Flemens, W.W., & McRae, G. (2012). Reporting, Learning and the Culture of Safety. Healthcare Quarterly, 15 Retrieved from www.longwoods.com/content/22847.
“Systems that provide healthcare workers with the opportunity to report hazards, hazardous situations, errors, close calls and adverse events make it possible for an organization that receives such reports to use these opportunities to learn and/or hold people accountable for their actions. When organizational learning is the primary goal, reporting should be confidential, voluntary and easy to perform and should lead to risk mitigation strategies following appropriate analysis; conversely, when the goal is accountability, reporting is more likely to be made mandatory. Reporting systems do not necessarily equate to safer patient care and have been criticized for capturing too many mundane events but only a small minority of important events. Reporting has been inappropriately equated with patient safety activity and mistakenly used for “measuring” system safety. However, if properly designed and supported, a reporting system can be an important component of an organizational strategy to foster a safety culture.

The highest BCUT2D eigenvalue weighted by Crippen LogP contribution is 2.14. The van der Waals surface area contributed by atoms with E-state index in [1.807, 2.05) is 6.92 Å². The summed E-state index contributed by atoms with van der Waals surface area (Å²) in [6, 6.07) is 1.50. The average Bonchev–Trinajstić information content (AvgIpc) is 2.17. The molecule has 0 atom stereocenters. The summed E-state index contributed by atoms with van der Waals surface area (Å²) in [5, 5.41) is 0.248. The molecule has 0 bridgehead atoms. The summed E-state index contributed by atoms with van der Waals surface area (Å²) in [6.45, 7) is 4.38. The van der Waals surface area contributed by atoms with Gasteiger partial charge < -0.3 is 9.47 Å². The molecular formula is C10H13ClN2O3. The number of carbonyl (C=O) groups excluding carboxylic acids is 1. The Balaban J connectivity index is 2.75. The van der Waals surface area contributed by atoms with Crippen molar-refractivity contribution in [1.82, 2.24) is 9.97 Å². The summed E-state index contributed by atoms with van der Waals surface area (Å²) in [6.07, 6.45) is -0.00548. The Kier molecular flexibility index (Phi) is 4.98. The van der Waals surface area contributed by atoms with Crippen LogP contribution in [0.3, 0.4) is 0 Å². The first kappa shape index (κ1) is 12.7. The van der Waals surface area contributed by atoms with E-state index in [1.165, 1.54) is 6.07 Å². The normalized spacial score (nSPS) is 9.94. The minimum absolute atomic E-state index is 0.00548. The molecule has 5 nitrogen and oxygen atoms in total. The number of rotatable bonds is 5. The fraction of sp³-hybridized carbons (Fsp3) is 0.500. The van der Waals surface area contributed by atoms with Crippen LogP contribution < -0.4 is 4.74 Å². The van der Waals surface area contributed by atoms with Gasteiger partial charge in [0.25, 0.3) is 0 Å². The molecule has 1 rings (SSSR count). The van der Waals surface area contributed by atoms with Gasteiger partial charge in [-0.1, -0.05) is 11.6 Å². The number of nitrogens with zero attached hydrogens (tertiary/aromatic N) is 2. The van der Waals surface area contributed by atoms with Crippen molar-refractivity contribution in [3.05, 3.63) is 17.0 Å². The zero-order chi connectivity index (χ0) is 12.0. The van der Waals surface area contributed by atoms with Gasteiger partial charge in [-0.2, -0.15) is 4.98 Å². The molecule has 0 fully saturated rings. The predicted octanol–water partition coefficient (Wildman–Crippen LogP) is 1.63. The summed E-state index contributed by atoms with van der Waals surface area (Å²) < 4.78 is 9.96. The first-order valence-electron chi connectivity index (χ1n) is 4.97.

Healthcare is not as safe as it should or could be: rates of adverse events, defined as situations where patients suffer harm from the healthcare they receive (or not receiving care that would have helped), in acute care have been shown to be high. For example, the Canadian Adverse Events Study found that 7.5% of patients admitted to a Canadian hospital suffered an adverse event (Baker et al. 2004). The National Steering Committee on Patient Safety listed the comprehensive identification and the reporting of hazards as one of “nine key principles for action” that served as a foundation for the committee’s recommendations to make Canadian patients safer (National Steering Committee on Patient Safety 2002). Further, the committee recommended the adoption of non-punitive reporting policies within a quality improvement framework. Recently, the National System for Incident Reporting (Canadian Institute for Health Information 2011) was established by the Canadian Institute for Health Information, whose focus at the present time is incidents regarding hospital-based medication and intravenous fluids. The development of reporting systems to enhance patient safety has been proposed as a strategy in other countries; examples include the Australian Incident Monitoring System (Runciman 2002) and the National Reporting and Learning System in England and Wales (Williams and Osborn 2006).”